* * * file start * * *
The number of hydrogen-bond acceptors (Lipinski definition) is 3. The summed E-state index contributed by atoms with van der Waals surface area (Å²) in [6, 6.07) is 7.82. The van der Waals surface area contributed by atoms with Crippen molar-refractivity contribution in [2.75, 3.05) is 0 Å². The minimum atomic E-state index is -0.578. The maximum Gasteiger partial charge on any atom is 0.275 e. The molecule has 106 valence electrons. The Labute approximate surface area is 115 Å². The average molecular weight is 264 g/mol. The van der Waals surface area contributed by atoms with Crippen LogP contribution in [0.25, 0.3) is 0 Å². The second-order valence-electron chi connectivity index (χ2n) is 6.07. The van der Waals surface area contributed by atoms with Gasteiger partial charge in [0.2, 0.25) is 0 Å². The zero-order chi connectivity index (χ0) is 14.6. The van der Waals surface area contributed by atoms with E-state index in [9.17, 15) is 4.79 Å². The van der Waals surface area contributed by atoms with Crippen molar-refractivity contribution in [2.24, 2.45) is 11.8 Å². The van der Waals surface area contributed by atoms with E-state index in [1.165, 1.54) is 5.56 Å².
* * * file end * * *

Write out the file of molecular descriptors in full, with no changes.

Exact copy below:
The number of hydrogen-bond acceptors (Lipinski definition) is 3. The summed E-state index contributed by atoms with van der Waals surface area (Å²) in [6, 6.07) is 7.82. The van der Waals surface area contributed by atoms with Crippen molar-refractivity contribution in [2.75, 3.05) is 0 Å². The minimum atomic E-state index is -0.578. The maximum Gasteiger partial charge on any atom is 0.275 e. The molecule has 106 valence electrons. The Labute approximate surface area is 115 Å². The average molecular weight is 264 g/mol. The van der Waals surface area contributed by atoms with Crippen LogP contribution in [0.25, 0.3) is 0 Å². The second-order valence-electron chi connectivity index (χ2n) is 6.07. The van der Waals surface area contributed by atoms with Gasteiger partial charge in [0.2, 0.25) is 0 Å². The zero-order chi connectivity index (χ0) is 14.6. The van der Waals surface area contributed by atoms with E-state index in [9.17, 15) is 4.79 Å². The van der Waals surface area contributed by atoms with Crippen molar-refractivity contribution in [2.24, 2.45) is 11.8 Å². The van der Waals surface area contributed by atoms with E-state index in [1.165, 1.54) is 5.56 Å².